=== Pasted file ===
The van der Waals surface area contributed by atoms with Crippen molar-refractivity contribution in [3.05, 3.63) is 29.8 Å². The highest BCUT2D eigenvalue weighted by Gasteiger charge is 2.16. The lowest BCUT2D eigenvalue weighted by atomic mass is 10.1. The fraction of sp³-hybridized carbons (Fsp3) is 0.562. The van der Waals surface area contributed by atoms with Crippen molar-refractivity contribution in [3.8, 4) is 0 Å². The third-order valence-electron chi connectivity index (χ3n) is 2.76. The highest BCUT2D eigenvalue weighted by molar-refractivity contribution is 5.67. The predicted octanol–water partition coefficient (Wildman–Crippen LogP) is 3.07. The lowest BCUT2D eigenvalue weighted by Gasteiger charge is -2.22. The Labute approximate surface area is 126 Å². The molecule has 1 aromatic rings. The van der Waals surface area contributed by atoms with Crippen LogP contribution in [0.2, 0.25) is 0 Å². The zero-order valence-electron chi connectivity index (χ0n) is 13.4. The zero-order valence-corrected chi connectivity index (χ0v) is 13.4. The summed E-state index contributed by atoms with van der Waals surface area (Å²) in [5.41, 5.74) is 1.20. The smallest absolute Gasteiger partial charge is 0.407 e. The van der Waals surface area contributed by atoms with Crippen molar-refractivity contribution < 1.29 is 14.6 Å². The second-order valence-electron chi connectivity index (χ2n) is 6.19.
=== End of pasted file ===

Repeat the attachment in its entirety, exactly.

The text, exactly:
The van der Waals surface area contributed by atoms with Crippen molar-refractivity contribution in [3.05, 3.63) is 29.8 Å². The highest BCUT2D eigenvalue weighted by Gasteiger charge is 2.16. The lowest BCUT2D eigenvalue weighted by atomic mass is 10.1. The fraction of sp³-hybridized carbons (Fsp3) is 0.562. The van der Waals surface area contributed by atoms with Crippen molar-refractivity contribution in [3.8, 4) is 0 Å². The third-order valence-electron chi connectivity index (χ3n) is 2.76. The highest BCUT2D eigenvalue weighted by molar-refractivity contribution is 5.67. The predicted octanol–water partition coefficient (Wildman–Crippen LogP) is 3.07. The lowest BCUT2D eigenvalue weighted by Gasteiger charge is -2.22. The Labute approximate surface area is 126 Å². The molecule has 1 aromatic rings. The van der Waals surface area contributed by atoms with Crippen LogP contribution in [0.2, 0.25) is 0 Å². The zero-order valence-electron chi connectivity index (χ0n) is 13.4. The zero-order valence-corrected chi connectivity index (χ0v) is 13.4. The summed E-state index contributed by atoms with van der Waals surface area (Å²) in [5.41, 5.74) is 1.20. The smallest absolute Gasteiger partial charge is 0.407 e. The van der Waals surface area contributed by atoms with Crippen molar-refractivity contribution < 1.29 is 14.6 Å². The second-order valence-electron chi connectivity index (χ2n) is 6.19.